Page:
Codeplex Foundation: The High School Musical Of Open Source?

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Open source and proprietary software are different in a good way, says Paula Hunter, head of the Microsoft-backed Codeplex Foundation

The Foundation reckons this can be achieved in a “museum” model, which includes “galleries” – sets of projects that address a particular area of need for open source code. It has created what she describes as “some legal innovations” which will enable players to participate in open source without fearing they will lose their IP.

These are  “contribution agreements” and “assignment agreements”, which she says are “templates which allow companies or individuals to licence copyrights and patents to the Foundation”. Some of the details of the structure are here. Once these projects are assigned to the Foundation, anyone in the open source commuinity can work on them and the intellectual property is held by Foundation.”

Codeplex is not a grab for IP

It’s not a bid to acquire intellectual property, she says: “We’re just trying to create a venue where people can collaborate on a project where  intellectual property issues are well understood, and don’t encumber people from participating in projects.”

Do these agreements do a different job though? We have normal open source licences, so why do we need these as well? “First of all, we do recognise a wide range of open source licences, so we’re not aiming to replace them,” she said. In some cases, the companies that developed the idea don’t want to hold onto the IP, she said, and the Foundation makes a good neutral body to hand it to. “It may be a project that extends their offering, they want to open it up to a large community of developers, but they don’t want to maintain or have any encumbrances with.”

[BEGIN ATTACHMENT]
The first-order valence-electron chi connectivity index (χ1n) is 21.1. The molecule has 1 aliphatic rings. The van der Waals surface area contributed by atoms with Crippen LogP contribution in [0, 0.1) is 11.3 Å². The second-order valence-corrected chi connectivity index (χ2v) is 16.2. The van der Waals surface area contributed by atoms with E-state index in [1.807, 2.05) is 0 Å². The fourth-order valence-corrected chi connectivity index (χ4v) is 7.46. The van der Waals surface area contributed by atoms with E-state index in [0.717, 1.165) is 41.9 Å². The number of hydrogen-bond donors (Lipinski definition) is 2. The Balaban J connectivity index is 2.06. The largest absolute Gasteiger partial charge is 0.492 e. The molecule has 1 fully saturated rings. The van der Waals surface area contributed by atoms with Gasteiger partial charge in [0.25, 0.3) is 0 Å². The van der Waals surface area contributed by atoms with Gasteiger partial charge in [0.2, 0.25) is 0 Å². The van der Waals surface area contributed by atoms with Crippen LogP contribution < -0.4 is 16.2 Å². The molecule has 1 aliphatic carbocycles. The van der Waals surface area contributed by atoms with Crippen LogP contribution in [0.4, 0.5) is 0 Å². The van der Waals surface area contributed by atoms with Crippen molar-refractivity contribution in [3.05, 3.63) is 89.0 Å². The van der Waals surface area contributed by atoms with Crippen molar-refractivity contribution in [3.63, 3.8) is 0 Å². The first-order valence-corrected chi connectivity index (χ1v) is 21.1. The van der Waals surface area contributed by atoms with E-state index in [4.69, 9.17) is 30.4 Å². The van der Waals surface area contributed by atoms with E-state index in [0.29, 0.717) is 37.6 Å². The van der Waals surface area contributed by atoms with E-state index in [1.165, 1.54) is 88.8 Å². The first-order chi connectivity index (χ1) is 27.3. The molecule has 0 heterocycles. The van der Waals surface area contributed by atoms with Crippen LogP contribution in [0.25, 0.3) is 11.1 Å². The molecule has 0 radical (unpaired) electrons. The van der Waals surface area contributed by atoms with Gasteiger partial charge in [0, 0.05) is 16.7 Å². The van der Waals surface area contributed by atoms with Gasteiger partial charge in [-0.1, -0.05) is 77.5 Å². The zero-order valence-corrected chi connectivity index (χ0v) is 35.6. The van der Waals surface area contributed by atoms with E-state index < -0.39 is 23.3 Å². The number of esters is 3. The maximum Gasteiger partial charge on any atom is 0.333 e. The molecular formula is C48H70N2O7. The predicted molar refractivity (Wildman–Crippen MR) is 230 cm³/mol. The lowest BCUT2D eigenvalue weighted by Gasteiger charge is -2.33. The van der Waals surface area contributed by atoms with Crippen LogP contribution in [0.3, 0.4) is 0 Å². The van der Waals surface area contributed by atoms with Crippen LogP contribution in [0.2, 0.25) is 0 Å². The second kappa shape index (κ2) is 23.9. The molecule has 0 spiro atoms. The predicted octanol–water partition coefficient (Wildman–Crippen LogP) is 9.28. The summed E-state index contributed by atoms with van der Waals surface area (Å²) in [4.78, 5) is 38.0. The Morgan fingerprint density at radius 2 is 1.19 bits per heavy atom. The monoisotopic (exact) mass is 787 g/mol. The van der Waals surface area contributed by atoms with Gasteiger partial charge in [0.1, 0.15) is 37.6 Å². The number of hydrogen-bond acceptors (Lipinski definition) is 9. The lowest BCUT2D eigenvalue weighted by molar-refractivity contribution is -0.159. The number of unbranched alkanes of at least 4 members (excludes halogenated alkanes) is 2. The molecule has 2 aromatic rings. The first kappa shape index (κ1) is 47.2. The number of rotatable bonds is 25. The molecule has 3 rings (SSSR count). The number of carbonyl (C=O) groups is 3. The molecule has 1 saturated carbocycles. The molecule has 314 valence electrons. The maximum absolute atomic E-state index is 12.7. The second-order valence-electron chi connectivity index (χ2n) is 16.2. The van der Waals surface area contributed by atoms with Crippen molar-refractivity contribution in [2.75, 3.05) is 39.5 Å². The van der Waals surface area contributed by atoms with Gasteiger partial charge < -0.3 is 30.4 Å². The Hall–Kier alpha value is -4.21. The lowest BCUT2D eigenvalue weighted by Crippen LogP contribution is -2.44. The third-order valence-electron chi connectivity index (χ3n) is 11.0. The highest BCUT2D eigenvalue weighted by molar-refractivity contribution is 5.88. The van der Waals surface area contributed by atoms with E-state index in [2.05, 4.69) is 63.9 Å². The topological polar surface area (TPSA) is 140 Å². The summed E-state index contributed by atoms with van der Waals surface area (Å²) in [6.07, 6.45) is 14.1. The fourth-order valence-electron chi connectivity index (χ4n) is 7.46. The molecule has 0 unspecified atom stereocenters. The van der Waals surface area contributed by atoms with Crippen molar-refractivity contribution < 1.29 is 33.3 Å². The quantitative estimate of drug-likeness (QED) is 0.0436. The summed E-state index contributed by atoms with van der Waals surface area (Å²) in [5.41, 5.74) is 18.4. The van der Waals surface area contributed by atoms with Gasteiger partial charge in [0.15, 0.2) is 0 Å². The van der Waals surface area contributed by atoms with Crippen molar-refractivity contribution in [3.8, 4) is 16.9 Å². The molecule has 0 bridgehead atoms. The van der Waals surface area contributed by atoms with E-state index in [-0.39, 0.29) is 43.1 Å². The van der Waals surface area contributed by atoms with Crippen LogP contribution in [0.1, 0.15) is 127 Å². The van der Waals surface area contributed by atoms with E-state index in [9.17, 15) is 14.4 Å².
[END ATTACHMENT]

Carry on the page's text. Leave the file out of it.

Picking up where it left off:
The connection between and the Foundation is slightly more than a shared name, however. Microsoft supports both financially, and has given the Codeplex name to the Foundation – so now has to license that from the Foundation.

But no money changes hands for the licence, Hunter explains. “They are two completely independent organisations. is managed by Microsoft, and the site is Microsoft’s responsibility. The Foundation is a non-profit body, managed by a board of directors – of which several [such as Ramji] are Microsoft employees.”

Hunter is not an employee of Microsoft – she works for the Foundation – although at this stage, the money she is paid basically all comes from Microsoft, as the Foundation has yet to announce other independent sponsors or sources of funding.   “Right now Microsoft is our primary sponsor,”   she said. “My responsibility is to expand our set of sponsors to include other entities that agree this is a challenge we should be applying resources to. Microosft was our seed funder but we want diversity in our sponsors”.

She can’t talk about any other actual or potential sponsors, but “that’s my top priority,” she said. She’s aiming to sign up large commercial software companies that historically have had proprietary platforms. but are looking to grow their participation in open source software. “Our legal innovations should reduce the barriers,” she said.

She won’t be drawn on any possible sponsors, except to say: “In my experience in working with non-profit organisations, they make for some strange bedfellows.”

She remembers her United Linux days fondly. Smaller Linux distributors had good footprints on their own home turf, but were having a hard time convincing large hardware vendors of their viability. The idea was to make one unified Linux which would get IBM, HP, AMD Intel and the rest to sign up.

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